Let’s say that you don’t have room in your syllabus to allow for a party day. Maybe you’re even behind the pacing guide and think that the idea of a Christmas party seems a bit irresponsible. If that’s the case, maybe you should simply consider theming the lesson.
You can keep the lesson aims; you simply need to dress it up a little bit so that the students feel like they’re having a party. Let me show you how you can dress up a few classic TEFL games so that they feel a bit more seasonal.
Candy Cane Fishing Game
Attach a string to the end of a candy cane. Tie the string to a magnet. Now, either on flashcards or scrap paper with the vocab from the lesson written on them, attach a paper clip. Put the cards in a circle. Elicit an answer from the whole class then have two students race to fish for the correct card.
You’re likely familiar with the game “teacher says” or “Simon says”. Bring in a Christmas hat and have the students puff out their bellies and pretend they are Santa…ho, ho , ho. Put the hat on the nominated student and instead of saying teacher says, they say Santa says. Very little effort on your part, but still fun.
Winter Wonderland Board Game
Instead of awarding stars to teams that get the correct answer, turn a large section of the whiteboard into a board game. Teams can choose a Christmas character as their game piece. Throughout the lesson, if a team gets a point, move their piece closer to finish. Again, an easy way to have fun without taking away from the lesson.
Christmas Projects and Other Ideas
Christmas projects can be adapted into any lesson as a production activity or turned into a stand alone lesson. It’s important to remember to have all the materials ready and to plan enough time so that students can finish the project. For more ideas on project lessons, check out this post. If you want a few Christmas themed project lessons for 2016, you can access them by clicking on the button below.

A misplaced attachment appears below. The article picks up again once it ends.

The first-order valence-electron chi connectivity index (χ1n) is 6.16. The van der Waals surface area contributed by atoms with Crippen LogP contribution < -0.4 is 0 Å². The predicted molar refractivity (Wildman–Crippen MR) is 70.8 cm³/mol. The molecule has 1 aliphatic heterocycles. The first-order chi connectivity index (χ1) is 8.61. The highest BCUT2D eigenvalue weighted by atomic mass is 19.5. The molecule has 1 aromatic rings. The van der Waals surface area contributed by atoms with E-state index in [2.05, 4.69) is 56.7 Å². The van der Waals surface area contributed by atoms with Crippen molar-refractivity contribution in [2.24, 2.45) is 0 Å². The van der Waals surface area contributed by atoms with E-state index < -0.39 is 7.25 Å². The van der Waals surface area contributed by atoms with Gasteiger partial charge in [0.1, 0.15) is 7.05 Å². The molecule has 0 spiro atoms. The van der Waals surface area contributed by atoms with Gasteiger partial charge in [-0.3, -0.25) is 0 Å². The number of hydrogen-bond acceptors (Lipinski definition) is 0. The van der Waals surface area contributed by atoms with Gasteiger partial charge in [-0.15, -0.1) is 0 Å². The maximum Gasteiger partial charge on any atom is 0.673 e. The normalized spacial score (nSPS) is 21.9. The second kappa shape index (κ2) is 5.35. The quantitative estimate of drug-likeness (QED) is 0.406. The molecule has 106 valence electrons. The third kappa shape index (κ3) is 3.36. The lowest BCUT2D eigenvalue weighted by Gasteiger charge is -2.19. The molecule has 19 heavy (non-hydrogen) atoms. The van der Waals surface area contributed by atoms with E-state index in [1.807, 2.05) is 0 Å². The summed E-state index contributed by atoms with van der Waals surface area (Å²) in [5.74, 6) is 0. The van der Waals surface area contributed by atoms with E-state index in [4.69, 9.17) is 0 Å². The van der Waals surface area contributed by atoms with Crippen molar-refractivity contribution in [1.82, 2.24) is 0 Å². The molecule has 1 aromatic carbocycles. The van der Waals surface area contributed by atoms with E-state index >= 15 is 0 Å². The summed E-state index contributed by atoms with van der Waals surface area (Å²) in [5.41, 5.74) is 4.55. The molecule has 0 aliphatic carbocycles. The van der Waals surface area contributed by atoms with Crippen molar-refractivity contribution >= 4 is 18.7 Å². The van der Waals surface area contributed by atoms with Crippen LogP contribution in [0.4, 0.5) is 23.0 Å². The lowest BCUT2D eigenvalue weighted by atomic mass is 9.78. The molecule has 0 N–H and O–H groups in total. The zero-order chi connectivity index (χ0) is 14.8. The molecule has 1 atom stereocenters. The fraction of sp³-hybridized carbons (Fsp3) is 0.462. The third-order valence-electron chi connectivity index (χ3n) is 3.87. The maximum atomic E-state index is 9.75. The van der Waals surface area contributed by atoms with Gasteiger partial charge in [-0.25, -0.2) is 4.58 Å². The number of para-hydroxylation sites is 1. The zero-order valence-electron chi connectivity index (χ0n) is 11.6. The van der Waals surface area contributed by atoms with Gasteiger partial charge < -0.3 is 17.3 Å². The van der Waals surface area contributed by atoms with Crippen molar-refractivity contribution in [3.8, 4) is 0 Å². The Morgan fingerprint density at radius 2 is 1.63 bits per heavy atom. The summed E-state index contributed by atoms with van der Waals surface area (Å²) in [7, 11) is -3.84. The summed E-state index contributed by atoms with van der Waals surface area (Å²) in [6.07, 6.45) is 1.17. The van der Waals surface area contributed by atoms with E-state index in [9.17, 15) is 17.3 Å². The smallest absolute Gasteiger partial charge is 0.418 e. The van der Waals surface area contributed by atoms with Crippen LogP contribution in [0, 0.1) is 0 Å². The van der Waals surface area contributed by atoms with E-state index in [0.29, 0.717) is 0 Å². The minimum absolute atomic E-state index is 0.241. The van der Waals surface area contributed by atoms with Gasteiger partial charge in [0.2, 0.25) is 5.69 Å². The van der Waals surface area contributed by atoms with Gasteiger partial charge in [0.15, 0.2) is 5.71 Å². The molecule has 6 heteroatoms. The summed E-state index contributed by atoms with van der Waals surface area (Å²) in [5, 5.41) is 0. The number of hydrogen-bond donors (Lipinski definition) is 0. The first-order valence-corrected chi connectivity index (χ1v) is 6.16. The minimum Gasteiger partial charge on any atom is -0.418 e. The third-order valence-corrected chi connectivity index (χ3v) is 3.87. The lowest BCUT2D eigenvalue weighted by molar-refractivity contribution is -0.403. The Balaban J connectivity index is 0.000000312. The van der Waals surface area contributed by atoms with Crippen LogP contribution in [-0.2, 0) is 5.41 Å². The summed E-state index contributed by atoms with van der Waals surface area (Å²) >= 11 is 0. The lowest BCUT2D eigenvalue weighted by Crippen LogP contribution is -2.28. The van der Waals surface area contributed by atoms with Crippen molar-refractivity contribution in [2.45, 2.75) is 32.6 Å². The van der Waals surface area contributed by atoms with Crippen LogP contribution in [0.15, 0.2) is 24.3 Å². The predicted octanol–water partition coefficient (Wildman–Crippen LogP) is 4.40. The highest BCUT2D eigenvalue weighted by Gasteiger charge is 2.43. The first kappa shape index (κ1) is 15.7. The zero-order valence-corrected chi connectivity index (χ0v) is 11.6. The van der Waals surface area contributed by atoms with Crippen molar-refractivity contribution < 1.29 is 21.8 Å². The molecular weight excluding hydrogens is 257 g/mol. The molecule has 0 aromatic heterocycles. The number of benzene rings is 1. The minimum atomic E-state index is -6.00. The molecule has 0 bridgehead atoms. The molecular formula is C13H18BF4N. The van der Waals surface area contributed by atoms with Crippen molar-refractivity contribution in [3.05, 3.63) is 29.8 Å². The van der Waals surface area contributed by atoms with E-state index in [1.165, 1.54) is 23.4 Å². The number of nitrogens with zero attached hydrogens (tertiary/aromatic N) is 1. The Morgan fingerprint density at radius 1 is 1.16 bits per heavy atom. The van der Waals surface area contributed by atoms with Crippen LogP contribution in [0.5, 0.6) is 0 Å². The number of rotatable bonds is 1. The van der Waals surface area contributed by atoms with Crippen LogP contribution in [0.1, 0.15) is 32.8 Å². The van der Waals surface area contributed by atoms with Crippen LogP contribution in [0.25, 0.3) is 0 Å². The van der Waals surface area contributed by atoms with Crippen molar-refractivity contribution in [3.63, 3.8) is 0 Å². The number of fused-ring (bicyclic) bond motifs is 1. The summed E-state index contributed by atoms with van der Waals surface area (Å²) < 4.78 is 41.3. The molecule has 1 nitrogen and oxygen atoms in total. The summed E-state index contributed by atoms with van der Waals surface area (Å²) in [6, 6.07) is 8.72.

There are a lot of other ways to acknowledge the season in your classroom. For example, you could simply choose a classic, level appropriate, Christmas story for your kids or even adult students. To make it feel a bit more special, why not bring in a snack and a drink for them to enjoy while you tell the story?
Another thing to try is group storytelling. This works especially well if you don’t want to make Christmas the focus of the lesson. Instead, have different story prompts regarding holidays in general and get the students to share personal stories (e.g. the worst holiday you’ve ever had, a special gift you were given, etc.). Obviously, this only works with higher level students; I’d recommend pre-intermediate or above (Flyers 2 or 3 for young learners).
An annual activity that I always use with adults or teens is a Christmas quiz. Unless you’re teaching in a Western country, you’d be surprised how unfamiliar your students might be regarding Christmas. In Asia, it is often celebrated, but in a very different way. If you’d like to give my Christmas quiz a try, you can access it by clicking on the button below.
Regardless of how much or little you celebrate the holiday season, I hope that you are able to enjoy this time with your students. On behalf of TEFL tales, I’d like to wish you happy holidays. I hope to continue to improve the blog in the new year and would love to hear some of your suggestions for topics. You can leave a comment here or contact us via Facebook or Twitter. See you soon!